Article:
I hate commuting in and out of London on the train. It's expensive, crowded, smelly and unfriendly. 

The one good thing about it is listening to podcasts - something which I haven't done in five months or so due to the Coronavirus working from home situation. This means I have a slightly ludicrous backlog of episodes to get through at some point.

I have also been copying and pasting all my old blogs across from Wordpress to Fabrik - because I don't trust the internet to retain my content - and almost a decade ago, I wrote a blog about how much I loved podcasts; especially the BBC6 Music one from Adam and Joe.

Aside from being tremendously ahead of the trend - as per usual - it struck me how much the medium has changed, while at the same time, how much it has stayed the same.

Case in point - while the Adam and Joe show finished at the end of 2012, thankfully Mr Buxton started up his own ramble chat and has pumped out almost 130 episodes at time of writing. 

While he doesn't have his comedy wife to converse with - bar the beloved Christmas Day episodes - there has been a diverse array of interesting people to interview - Michael PalinJohnny Marr, Kathy Burke and Jeff Goldblum, to name just a few.

Adam's just a lovely person to have in your ears. From his completely non-threatening, conversational style, to the range of little jingles and genuinely entertaining self-made adverts. He's obviously a very funny chap, but there's have been times of tenderness too. During the last five years he's lost both his parents and his hero David Bowie - and not shied away from talking about any of it - generally finding a good balance between glib and genuine.

Suffice to say, long may he continue his fairly inconsequential, but hugely valuable, sporadically-regular run at the top of my recommendation list.

Working through the rest of my pod tips from April 2011 though, it's interesting to see how many have either fallen by the wayside, or out of favour with myself.

In the previous post, I continued on from A+J by considering some of the other 'two blokes in a room' shows on offer. Of those, only Simon Mayo and Mark Kermode's Wittertainment film review show is still soldiering on, with Phill Jupitus and Phil Wilding's profanity-laden Perfect Ten petering out in 2014, and the arguable career high-point Ricky Gervais Show making way for his telly career long before that.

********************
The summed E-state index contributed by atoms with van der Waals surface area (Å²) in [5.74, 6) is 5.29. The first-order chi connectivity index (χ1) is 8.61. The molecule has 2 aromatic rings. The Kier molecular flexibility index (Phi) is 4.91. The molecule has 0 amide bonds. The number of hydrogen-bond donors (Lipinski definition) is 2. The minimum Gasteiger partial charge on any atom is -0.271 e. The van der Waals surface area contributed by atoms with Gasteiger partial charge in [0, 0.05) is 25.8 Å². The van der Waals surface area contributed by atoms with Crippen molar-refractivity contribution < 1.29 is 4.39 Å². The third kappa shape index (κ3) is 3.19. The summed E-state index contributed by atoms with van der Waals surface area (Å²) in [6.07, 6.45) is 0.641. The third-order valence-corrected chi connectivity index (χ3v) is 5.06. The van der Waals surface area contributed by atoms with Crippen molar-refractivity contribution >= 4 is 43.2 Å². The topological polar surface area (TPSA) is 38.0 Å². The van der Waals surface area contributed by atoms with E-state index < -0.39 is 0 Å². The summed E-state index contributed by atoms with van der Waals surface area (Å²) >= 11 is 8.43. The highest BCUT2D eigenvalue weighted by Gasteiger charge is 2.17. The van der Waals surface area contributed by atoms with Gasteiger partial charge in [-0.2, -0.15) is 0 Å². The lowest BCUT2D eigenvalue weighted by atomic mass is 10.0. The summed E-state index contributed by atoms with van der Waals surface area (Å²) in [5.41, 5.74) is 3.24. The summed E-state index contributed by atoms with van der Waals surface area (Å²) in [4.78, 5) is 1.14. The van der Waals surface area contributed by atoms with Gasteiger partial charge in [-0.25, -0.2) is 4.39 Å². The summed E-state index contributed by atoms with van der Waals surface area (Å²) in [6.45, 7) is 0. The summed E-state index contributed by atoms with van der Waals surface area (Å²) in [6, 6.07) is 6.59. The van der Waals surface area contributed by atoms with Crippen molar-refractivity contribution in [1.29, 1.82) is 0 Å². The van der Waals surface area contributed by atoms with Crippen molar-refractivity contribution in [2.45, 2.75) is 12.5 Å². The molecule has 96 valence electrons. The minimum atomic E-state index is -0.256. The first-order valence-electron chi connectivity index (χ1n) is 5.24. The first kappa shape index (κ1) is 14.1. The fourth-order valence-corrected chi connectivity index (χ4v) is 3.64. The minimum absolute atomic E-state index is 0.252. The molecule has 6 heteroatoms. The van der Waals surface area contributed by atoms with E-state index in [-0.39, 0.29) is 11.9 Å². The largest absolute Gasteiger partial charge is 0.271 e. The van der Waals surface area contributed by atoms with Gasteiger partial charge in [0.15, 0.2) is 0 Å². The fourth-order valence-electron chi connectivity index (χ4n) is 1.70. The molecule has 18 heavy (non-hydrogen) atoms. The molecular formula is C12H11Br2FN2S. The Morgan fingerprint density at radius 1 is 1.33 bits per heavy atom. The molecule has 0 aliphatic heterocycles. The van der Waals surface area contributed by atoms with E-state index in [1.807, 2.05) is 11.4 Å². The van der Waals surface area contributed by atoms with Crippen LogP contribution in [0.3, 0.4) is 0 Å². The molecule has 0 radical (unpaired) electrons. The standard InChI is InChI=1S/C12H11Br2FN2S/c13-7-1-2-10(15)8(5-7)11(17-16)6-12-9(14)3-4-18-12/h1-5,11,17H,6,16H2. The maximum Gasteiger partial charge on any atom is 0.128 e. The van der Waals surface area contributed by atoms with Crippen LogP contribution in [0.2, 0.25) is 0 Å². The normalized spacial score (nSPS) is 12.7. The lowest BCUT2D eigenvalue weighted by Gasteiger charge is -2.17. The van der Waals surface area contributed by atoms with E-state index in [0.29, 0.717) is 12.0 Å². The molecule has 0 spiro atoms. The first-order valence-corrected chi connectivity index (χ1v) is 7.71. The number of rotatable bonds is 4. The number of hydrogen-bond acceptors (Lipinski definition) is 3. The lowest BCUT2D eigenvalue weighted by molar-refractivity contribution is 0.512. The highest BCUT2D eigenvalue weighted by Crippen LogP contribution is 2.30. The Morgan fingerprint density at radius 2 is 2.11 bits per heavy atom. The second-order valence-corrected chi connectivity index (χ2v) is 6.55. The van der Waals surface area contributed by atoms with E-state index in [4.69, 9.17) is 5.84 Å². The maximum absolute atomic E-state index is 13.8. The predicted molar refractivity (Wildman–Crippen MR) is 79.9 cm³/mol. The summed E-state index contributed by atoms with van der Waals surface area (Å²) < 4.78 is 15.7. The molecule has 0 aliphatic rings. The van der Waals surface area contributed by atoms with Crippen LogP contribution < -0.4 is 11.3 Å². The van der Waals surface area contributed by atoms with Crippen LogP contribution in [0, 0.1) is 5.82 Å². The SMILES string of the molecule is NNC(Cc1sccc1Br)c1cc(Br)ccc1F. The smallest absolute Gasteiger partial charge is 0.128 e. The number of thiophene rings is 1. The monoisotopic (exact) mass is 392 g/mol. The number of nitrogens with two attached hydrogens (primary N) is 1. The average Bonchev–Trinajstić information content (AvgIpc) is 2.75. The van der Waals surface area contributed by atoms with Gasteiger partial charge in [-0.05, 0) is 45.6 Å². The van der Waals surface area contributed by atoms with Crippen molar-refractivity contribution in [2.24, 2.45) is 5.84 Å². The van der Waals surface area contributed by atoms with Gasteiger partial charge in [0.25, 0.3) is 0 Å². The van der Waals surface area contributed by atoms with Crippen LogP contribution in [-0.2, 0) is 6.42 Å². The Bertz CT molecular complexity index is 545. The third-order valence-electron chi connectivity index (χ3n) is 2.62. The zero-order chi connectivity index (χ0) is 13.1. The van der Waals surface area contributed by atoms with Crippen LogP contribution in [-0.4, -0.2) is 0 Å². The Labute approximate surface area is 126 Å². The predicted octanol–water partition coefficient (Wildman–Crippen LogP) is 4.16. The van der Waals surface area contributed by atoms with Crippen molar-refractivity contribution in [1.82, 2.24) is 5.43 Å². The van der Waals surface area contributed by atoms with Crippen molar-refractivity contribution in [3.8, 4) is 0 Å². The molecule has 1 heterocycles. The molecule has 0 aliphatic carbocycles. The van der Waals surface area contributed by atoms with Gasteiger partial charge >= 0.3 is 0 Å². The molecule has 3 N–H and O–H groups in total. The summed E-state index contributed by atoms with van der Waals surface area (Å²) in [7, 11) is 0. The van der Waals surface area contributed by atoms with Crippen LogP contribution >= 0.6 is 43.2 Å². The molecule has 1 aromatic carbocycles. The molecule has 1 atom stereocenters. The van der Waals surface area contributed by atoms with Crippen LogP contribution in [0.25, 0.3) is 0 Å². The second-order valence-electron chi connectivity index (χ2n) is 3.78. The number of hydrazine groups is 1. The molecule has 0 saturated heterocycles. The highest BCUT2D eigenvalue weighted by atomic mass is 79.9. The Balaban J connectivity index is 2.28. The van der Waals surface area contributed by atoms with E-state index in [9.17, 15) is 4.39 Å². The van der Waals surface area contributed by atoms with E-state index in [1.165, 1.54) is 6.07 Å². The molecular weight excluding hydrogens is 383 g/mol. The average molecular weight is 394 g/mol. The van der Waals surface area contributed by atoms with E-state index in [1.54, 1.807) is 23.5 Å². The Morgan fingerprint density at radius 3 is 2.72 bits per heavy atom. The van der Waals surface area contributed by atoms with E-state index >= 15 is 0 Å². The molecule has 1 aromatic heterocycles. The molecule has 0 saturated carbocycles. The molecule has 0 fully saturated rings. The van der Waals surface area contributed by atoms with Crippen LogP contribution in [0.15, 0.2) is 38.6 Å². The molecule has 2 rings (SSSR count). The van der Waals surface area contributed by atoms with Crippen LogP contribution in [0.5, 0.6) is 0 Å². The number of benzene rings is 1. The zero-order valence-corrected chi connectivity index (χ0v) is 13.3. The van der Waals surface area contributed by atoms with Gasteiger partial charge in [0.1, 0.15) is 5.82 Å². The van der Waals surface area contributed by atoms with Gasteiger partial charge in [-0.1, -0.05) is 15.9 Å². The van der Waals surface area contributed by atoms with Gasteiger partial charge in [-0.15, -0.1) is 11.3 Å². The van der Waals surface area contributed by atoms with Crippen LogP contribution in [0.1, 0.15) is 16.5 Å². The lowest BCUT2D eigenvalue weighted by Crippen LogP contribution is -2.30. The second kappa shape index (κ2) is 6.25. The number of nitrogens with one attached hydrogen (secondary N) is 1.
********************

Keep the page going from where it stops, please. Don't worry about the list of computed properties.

There are also some that I've fallen out of like with, including Kevin Smith's SModcast, which I gave up on right around the time he descended into a complete stoner bore (perhaps he always was?), and The Bugle, which just hasn't been the same since John Oliver split to go full time on Last Week Tonight.

Presumably casting the net wide for maximum eclecticism, there are some old suggestions that I can't even really remember listening too - One Life Left, Doubling-Up and the Naked Scientists for instance - alongside recommendations that haven't aged so well - see Johann Hari's pre-plagiarism run as a podcaster.

Some shows I dearly miss, like Limmy's brilliant early character work on the World of Glasgow, and the matey banter and great music of Tothebone Radio. The Guardian's Music Weekly podcast ceased in 2016 and hasn't been adequately replaced, while the weird and wonderful Lazpod doesn't appear to have been updated since 2017.

But while it appears music-focused podcasting is on the wane, football podcasting has exploded in the last few years. In my original post I praised the James Richardson-helmed Football Weekly, but in one of the nascent industry's biggest defections, he made the summer transfer window move in 2017 to start up the rival Totally Football Show.